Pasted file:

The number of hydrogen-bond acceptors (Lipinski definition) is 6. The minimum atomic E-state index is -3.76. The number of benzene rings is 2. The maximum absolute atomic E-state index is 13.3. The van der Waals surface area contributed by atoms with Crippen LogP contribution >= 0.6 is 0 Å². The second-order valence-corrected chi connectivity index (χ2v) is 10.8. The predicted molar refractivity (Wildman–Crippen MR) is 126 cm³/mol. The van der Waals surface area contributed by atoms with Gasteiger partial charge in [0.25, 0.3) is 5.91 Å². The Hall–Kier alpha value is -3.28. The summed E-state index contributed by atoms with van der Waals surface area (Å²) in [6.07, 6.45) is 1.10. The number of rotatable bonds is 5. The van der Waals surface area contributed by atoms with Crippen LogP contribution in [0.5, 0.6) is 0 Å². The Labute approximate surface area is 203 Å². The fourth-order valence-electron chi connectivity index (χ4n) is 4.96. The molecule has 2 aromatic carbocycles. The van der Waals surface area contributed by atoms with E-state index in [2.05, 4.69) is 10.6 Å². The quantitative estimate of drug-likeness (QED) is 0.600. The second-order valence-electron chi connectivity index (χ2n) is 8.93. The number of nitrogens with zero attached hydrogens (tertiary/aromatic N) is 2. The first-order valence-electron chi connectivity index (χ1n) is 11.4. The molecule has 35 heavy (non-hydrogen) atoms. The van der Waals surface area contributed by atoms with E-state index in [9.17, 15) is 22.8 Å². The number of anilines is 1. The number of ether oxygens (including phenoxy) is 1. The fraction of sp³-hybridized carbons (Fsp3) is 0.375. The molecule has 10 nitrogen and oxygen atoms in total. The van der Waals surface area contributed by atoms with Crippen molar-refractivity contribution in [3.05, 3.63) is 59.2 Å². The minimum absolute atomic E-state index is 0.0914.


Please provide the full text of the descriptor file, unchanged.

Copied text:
The number of hydrogen-bond acceptors (Lipinski definition) is 6. The minimum atomic E-state index is -3.76. The number of benzene rings is 2. The maximum absolute atomic E-state index is 13.3. The van der Waals surface area contributed by atoms with Crippen LogP contribution >= 0.6 is 0 Å². The second-order valence-corrected chi connectivity index (χ2v) is 10.8. The predicted molar refractivity (Wildman–Crippen MR) is 126 cm³/mol. The van der Waals surface area contributed by atoms with Gasteiger partial charge in [0.25, 0.3) is 5.91 Å². The Hall–Kier alpha value is -3.28. The summed E-state index contributed by atoms with van der Waals surface area (Å²) in [6.07, 6.45) is 1.10. The number of rotatable bonds is 5. The van der Waals surface area contributed by atoms with Crippen LogP contribution in [0.5, 0.6) is 0 Å². The Labute approximate surface area is 203 Å². The fourth-order valence-electron chi connectivity index (χ4n) is 4.96. The molecule has 2 aromatic carbocycles. The van der Waals surface area contributed by atoms with E-state index in [2.05, 4.69) is 10.6 Å². The quantitative estimate of drug-likeness (QED) is 0.600. The second-order valence-electron chi connectivity index (χ2n) is 8.93. The number of nitrogens with zero attached hydrogens (tertiary/aromatic N) is 2. The first-order valence-electron chi connectivity index (χ1n) is 11.4. The molecule has 35 heavy (non-hydrogen) atoms. The van der Waals surface area contributed by atoms with E-state index in [9.17, 15) is 22.8 Å². The number of anilines is 1. The number of ether oxygens (including phenoxy) is 1. The fraction of sp³-hybridized carbons (Fsp3) is 0.375. The molecule has 10 nitrogen and oxygen atoms in total. The van der Waals surface area contributed by atoms with Crippen molar-refractivity contribution in [3.05, 3.63) is 59.2 Å². The minimum absolute atomic E-state index is 0.0914.